Accountability is all about contestable decisions being heard by a court. The right to trial, the principle of habeas corpus, is a protection of liberty and enables people to challenge unlawful custody. There is a right to be heard: for decision makers to be unbiased, the right to know the evidence used against you and the right to know the case against you. This is referred to as “natural justice” (also known as “procedural fairness”). It prevents inaccurate results and means that you are able to defend yourself in court, where only relevant information is taken into account and irrelevant information is put aside (this is why the Haneef case was such a travesty) The courts have a role to act as a balance to the decisions of the executive. They can also act as a protection of peoples’ rights against overenthusiastic law enforcement agencies. (Especially when the government and opposition collude to increase the powers of those agencies, as happened recently).

A government has a duty and a fundamental responsibility to protect it’s citizens but this must be done in accordance with upholding the freedoms it is setting out to protect.

Even in the case of a “national emergency” such as war (or terrorism), basic human rights principles, our civil rights and freedoms (whether under statute or common law) as well as International Humanitarian Laws and the Geneva Conventions must be upheld.

There can still be a presumption against bail in dangerous and drugs cases. And if necessary an arrest order or warrant can still be issued in a very short period of time (about half an hour). But that doesn’t take away the right to have a person’s status determined by a court.

Politicians have an agenda. Courts, rely on evidence and development of the law. Keeping information “protected” from the court, or the defence, and closing courts from public view (except in cases justified to the court for the protection of one of the parties involved, eg. children, (or) domestic violence) (protected Information) involves a lack of scrutiny that risks poor decisions being made.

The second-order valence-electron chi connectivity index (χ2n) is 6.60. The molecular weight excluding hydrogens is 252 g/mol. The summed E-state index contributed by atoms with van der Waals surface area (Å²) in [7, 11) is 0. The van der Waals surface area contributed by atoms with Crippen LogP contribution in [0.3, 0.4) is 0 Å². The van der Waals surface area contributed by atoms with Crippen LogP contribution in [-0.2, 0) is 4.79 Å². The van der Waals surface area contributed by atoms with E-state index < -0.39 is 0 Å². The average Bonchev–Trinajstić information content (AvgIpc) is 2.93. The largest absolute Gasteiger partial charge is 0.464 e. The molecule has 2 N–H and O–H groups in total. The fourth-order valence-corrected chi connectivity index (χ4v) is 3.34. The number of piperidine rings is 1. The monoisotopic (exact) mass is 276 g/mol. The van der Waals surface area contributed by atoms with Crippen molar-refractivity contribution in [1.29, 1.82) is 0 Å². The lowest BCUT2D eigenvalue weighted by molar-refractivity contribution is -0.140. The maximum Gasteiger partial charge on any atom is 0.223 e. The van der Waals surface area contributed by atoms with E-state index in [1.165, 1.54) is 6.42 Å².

Our worst comes out when we justify poor decisions in the name of fighting threats of terror or war. When our rights and freedoms are eroded by government actions in the name of fighting some perceived threat to our freedoms, there is also an erosion of our morality. It occurs by undermining all we have worked towards in the evolution and historical development of our justice system. We throw it all out the window in a few short years when we fail to uphold the basic principles of justice on which our civilised society is built.

There is something morally wrong with imposing gaol sentences on journalists for reporting accountability issues. It is not about protecting people from terrorists. It is playing politics. Again, we have a situation of creating a climate of fear. No one is able to say anything, journalists become frightened to report anything for fear of imprisonment. This denies freedom of expression and a free press. It places our law enforcement agencies above the law, above scrutiny. It punishes freedom of information and takes away the publics’ right to be informed by a free and independent press

We need a balance, protecting us from excessive concentration of power by government . The separation of powers and the idea of responsible government as defined in the Australian Constitution is what is meant to give us the checks and balances between the branches of government without fear or interference. However, concentration of the government in the executive has increased with recent decisions by Ministers (such as the Attorney-General or Immigration Minister) to take powers away from the courts (as referred to above). We need to address constitutional reform to give greater clarification and definition to the relationship between the Executive, the Parliament and the Judiciary.

The Australian Democrats have long been the balance between the excessive power of Liberal (and) Labor governments. We will continue to fight for balance, for human rights and protection of privacy, freedom and accountability.

(Thank you).

(Speech given by me at the above meeting at approximately 6.45pm on 08/11/2007 addressing:

Does the “present risk of terrorism” justify:

– The new control orders. Which allow a person considered a threat to be restricted to their home where the person concerned has not been found guilty of an offence by a court?